IN a recent interview for The Corbett Report website, Catherine Austin-Fitts, the former US Assistant Secretary for Housing, said: ‘There are fates worse than death’.
In the context of government diktats many are happy comply with, allegedly to avoid catching coronavirus or passing it on, she was talking about the globalists’ plan to enslave us and how The Great Reset is about a ‘post-democratic transhuman technocracy’ – a world consisting of the earning of ‘social credits’ while our every movement and utterance is tracked, traced, and recorded.
Most of us would agree that there are indeed fates worse than death when we think about living under a dictatorship in the former Soviet bloc, modern-day North Korea, or as an inmate in a Nazi death camp. We shudder and our first thought is: ‘Yeah, I’d rather be dead.’
Right now, it is breaking my heart to witness one of those less obvious – but no less terrifying – signs of living in hell in the shape of the fear parents are instilling in their children, specifically the fear of humans.
Parents aggressively yank their children towards them when they see another person approach. If that person is un-masked, the terror on the face of the parent is unmistakable.
The aisles are narrow in small local supermarkets. I was distressed this morning in my nearby Co-op to see a child getting a ‘nod’ from a parent as I approached (un-masked, I resolutely refuse to wear one); the child pressed his four or five-year-old self against the shelves and tucked in his tummy and chest, in the way one would when passing a stranger in a confined space.
It was the fact that the child also held his breath as I passed along, with fear in his eyes, that struck despair into my heart.
Just when I thought I had seen it all and I could not feel any worse, the parent told the boy ‘well done’ and ruffled his hair. The child looked pleased that he has earned praise from his father.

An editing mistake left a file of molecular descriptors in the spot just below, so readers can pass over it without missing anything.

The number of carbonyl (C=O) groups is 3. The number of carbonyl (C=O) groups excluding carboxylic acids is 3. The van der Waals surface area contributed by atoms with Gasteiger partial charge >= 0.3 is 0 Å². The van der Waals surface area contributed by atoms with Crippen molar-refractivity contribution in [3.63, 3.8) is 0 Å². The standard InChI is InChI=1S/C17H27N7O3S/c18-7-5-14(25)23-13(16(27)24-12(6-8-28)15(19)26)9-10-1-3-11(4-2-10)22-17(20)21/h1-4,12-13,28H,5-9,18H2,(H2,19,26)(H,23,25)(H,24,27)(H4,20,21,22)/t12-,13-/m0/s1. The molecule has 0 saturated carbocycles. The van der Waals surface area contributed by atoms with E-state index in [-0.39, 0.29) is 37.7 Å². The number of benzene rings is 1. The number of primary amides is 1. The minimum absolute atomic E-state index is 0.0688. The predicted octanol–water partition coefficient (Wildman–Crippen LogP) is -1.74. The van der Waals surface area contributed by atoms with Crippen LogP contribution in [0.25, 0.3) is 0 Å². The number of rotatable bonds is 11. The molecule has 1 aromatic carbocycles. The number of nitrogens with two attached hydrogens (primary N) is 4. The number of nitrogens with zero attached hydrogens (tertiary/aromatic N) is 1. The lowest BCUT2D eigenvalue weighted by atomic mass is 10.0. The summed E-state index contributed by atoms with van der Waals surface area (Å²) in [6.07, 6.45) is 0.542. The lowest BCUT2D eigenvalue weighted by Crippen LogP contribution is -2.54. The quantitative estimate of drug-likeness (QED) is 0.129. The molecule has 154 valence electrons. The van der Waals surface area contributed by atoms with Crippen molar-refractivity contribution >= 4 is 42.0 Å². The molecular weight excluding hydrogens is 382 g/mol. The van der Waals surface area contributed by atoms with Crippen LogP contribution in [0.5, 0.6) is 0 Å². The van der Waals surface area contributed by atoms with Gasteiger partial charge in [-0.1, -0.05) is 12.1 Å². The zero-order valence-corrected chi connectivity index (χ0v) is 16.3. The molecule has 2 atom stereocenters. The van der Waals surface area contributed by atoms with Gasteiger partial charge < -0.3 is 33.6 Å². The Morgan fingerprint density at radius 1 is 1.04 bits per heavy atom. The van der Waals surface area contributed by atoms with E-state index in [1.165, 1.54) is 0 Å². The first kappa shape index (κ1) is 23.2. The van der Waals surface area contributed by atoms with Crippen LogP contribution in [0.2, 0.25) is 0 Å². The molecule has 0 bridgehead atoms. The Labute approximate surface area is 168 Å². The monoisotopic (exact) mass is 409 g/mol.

It astonishes me that this is what the Government has managed to reduce people to in 11 short months: a world where young children perceive others to be a potential source of danger and contagion.
How is it not child abuse to deprive them of the well-documented need for facial expressions and to teach them that Human = Danger?
The damage this behaviour by adults will inflict on the psyche of children will be irreparable in many cases, and it grieves me deeply when I consider how lacking in social skills many children already were prior to the advent of the virus.
For the last two decades I have witnessed the decline in the type of spontaneity, exuberance and trust that was once typified the nature of pre-adolescent children. It’s been a depressing observation where both sides of the class divide appear to be equally culpable. The middle-class kids sit isolated in their bedrooms playing computer games with a buddy on the other side of the world and are told paedophiles are lurking around every corner. At the same time, the children of the less well-off have looks of resigned sadness on their little faces when mum is transfixed on her mobile phone, the child having learned a long time ago that no amount of pestering or attention-seeking will work.
It does not require an academic specialism to work out that the outcome of adding the fear of potentially contaminated humans to this list is going to produce millions of children who are reduced to a zombified state where they are incapable of human interaction outside their ‘bubble’, but are remarkably adept at responding to bleeps.
Witnessing this cruelty is my current hell, so much so that I confess I have recently found myself reluctant to go outside my house unless I really must.
It appears child abuse is now another ‘new normal’, and I am wondering what that says about us as a society?